Most of us think of our attics as simply a place to store unused belongings. But there are important things to consider about this space when it comes to ventilation, because it can (and will) affect the durability of your roof.
A well-ventilated attic keeps the house cooler in the summer months and prevents moist air build-up in the winter. In your attic, air enters through the intake vents (toward the bottom of the space) and flows out through the exhaust vents (at the top of the roof). Most people don’t know this, but your actual living space is insulated at the attic floor. This means that a properly ventilated attic won’t push down cold or hot air into your home. It’s just doing its job of keeping your roof healthy.
Why is proper ventilation so important? Let’s consider your home in the winter months. The air that flows upward is warm and moist, and if it lingers in the attic area, it will condense on the underside of the roof sheathing and cause rotting. In the summertime, good ventilation will lead to lower utility bills because the hot air will move out of the attic and remove moisture. And if you have shingles, ventilation will help them last longer.
There are several different types of vents available for your roof. The most common include:
- Whirlybird vent: Also called “turbine vents,” these semi-mechanical units are used to help remove heat from the cavity of the ceiling.
- Static vent: These individual vents are installed near the ridge of your roof.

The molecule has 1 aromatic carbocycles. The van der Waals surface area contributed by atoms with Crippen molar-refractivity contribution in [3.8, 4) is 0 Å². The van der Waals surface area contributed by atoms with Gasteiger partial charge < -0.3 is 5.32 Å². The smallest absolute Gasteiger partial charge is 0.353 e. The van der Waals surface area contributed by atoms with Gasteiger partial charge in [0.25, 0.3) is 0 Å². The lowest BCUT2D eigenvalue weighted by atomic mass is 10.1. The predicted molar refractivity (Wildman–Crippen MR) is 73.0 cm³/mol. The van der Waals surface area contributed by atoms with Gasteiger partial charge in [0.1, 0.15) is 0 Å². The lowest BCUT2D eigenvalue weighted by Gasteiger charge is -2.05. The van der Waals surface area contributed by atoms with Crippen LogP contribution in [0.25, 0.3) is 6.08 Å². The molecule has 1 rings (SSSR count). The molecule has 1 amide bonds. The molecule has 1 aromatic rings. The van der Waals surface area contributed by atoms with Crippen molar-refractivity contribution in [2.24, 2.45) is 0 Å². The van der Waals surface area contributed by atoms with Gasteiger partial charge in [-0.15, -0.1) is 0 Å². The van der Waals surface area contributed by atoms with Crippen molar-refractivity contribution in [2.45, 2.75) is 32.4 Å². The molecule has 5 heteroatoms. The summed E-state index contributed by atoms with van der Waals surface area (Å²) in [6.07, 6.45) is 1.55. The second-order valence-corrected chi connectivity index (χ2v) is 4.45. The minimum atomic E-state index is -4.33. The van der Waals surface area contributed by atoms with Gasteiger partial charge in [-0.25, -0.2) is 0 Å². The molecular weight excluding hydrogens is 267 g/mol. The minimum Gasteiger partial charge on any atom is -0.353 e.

- Ridge vent: This type of nonpowered ventilator that isn’t very noticeable, because it tends to blend in with the rest of the roof. It provides uniform cooling along the deck of the roof. from end to end. Ridge vents are especially beneficial on certain types of roofs, such as those with cathedral ceilings. They are less effective on hip roofs.
- Gable vent: This is normally the triangular-shaped space on your attic wall at the point where your rooftop meets. It can also be square, octagon or round.
- Soffit vent: Located under the eave of the roof — making it an intake — this type of vent should never be covered up with insulation, because it can no longer help maintain airflow in those circumstances.
Each one of these types of vents is designed to handle air flow in its own way. For this reason, combining different types of exhaust vents is never a good idea, because it will decrease the efficiency of the ventilation, which leads to higher utility bills. If, for example, you have a whirlybird vent (which draws air out) as well as a static vent (which relies on the intake to force the air out), your system can short-circuit and cause unwanted moisture to develop.
Then there’s the issue of over-ventilating. Sometimes, roofers will miscalculate the number of vents required, or they will add more vents upon request by the homeowner. This could lead to issues with airflow in your attic. It’s also very important to keep your ventilation system balanced. Never allow the amount of exhaust ventilation (the kind at the top) exceed the amount of intake ventilation.